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Ok something so simple is just not working for me. I got a cmdlet that accepts a single parameter. I am trying to call a cmdlet within a Windows batch file. The batch file contains:

cd %SystemRoot%\system32\WindowsPowerShell\v1.0
powershell Set-ExecutionPolicy Unrestricted
powershell 'C:\convert-utf8-to-utf16.ps1 C:\test.txt'
powershell Set-ExecutionPolicy Restricted
pause

My ps1 file again not doing anything special:

function convert-utf8-to-utf16 {   
  $tempfile = "C:\temp.txt"
  set-ExecutionPolicy Unrestricted
  get-content -Path $args[0] -encoding utf8 | out-file $tempfile -encoding Unicode
  set-ExecutionPolicy Restricted
  }

When i execute the bat file it just runs to completion (no error messages) and it does not appear to create the temp.txt file.

I can run the powershell command file at the PS command prompt but not in cmd!

Anyone got any ideas what could be wrong?

Thanks

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Johannes: cmd.exe is a Win32 application (though many people still think of it as the DOS command.com). [The question should be edited] –  grawity May 31 '09 at 16:31
    
any final solution with full source code about it ? –  Kiquenet May 30 '12 at 9:27

6 Answers 6

Starting with Powershell version 2, you can run a Powershell script like so...

powershell -ExecutionPolicy RemoteSigned -File "C:\Path\Script.ps1" "Parameter with spaces" Parameter2

Now if I could only figure out a way to handle dragging and dropping files to a Powershell script.

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Thank you so much this solved my headache and avoided to convert powershell to NSIS –  CharlesB Jan 25 '13 at 14:53

The problem is in the ps1 file - you declare a function but you don't call it. I would modify it like this:

param($path)
function convert-utf8-to-utf16 {   
 $tempfile = "C:\temp.txt"
 set-ExecutionPolicy Unrestricted
 get-content -Path $args[0] -encoding utf8 | out-file $tempfile -encoding Unicode
 set-ExecutionPolicy Restricted
}

convert-utf8-to-utf16 $path

it will work. However, it is not needed, you can simply ommit the function declaration and move the body into the script itself:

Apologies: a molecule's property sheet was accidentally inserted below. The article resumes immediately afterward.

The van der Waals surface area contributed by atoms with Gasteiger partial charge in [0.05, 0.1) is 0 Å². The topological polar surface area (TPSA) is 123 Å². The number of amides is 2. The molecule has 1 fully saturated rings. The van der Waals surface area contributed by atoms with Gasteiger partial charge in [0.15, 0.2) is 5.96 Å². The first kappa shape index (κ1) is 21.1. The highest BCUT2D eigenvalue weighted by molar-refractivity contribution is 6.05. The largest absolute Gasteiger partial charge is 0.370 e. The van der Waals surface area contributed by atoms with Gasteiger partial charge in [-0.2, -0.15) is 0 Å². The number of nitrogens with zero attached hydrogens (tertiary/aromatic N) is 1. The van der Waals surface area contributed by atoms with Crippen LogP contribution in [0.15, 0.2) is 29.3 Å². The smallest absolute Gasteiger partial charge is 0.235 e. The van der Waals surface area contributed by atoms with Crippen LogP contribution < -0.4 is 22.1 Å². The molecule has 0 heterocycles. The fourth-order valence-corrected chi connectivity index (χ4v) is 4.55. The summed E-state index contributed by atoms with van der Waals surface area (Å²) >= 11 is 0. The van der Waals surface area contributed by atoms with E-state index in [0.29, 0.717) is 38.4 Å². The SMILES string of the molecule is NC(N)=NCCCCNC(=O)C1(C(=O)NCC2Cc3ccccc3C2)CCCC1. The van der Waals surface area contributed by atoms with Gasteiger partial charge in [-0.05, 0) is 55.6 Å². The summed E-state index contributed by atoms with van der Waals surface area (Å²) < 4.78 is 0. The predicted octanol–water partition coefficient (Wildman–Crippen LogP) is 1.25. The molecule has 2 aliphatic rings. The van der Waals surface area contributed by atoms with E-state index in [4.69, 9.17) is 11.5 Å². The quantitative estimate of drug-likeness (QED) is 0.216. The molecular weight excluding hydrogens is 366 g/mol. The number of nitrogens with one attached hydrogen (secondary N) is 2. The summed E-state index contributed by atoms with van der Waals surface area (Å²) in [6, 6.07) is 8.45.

param($path)
$tempfile = "C:\temp.txt"
set-ExecutionPolicy Unrestricted
get-content -Path $path -encoding utf8 | out-file $tempfile -encoding Unicode
set-ExecutionPolicy Restricted
share|improve this answer

I explain both why you would want to call a PowerShell script from a batch file and how to do it in my blog post here.

This is basically what you are looking for:

PowerShell -NoProfile -ExecutionPolicy Bypass -Command "& 'C:\convert-utf8-to-utf16.ps1' 'C:\test.txt'"

And if you need to run your PowerShell script as an admin, use this:

PowerShell -NoProfile -ExecutionPolicy Bypass -Command "& {Start-Process PowerShell -ArgumentList '-NoProfile -ExecutionPolicy Bypass -File ""C:\convert-utf8-to-utf16.ps1"" ""C:\test.txt""' -Verb RunAs}"

Rather than hard-coding the entire path to the PowerShell script though, I recommend placing the batch file and PowerShell script file in the same directory, as my blog post describes.

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# Test-Args.ps1
param($first, $second)
write-host $first
write-host $second

Call from Command Prompt:

PowerShell.exe -NoProfile -Command "& {./Test-Args.ps1 'C:\Folder A\One' 'C:\Folder B\Two'}"

What's confusing is that if the script is in a folder path containing spaces, PowerShell doesn't recognize the script name in quotes:

PowerShell.exe -NoProfile -Command "& {'C:\Folder X\Test-Args.ps1' 'C:\Folder
 A\One' 'C:\Folder B\Two'}"

But you can get around that using something like:

PowerShell.exe -NoProfile -Command "& {set-location 'C:\Folder X';./Test-Args.ps1 'C:\Folder
 A\One' 'C:\Folder B\Two'}"

Don't use spaces in your .PS1 file name, or you're outta luck.

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I got this working...The ps1 file does not need to be wrapped into a function. Just this declaration is ok.

$tempfile = "C:\temp.txt"  
get-content -Path $args[0] -encoding utf8 | out-file $tempfile -encoding unicode

and the bat file calls it like:

cd %SystemRoot%\system32\WindowsPowerShell\v1.0
powershell Set-ExecutionPolicy Unrestricted
powershell "& 'C:\convert-utf8-to-utf16.ps1 C:\test.txt' 'C:\test.txt'"
powershell Set-ExecutionPolicy Restricted
pause
share|improve this answer
    
What you ran into is that the script was definining a function, but not executing it. You could either call the function at the end of the script, or not wrap your code in a function at all (like you ended up doing). –  JasonMArcher Jun 4 '09 at 3:49

Try this syntax instead:

cd %SystemRoot%\system32\WindowsPowerShell\v1.0
powershell {Set-ExecutionPolicy Unrestricted}
powershell "& C:\convert-utf8-to-utf16.ps1 C:\test.txt"
powershell {Set-ExecutionPolicy Restricted}
pause
share|improve this answer

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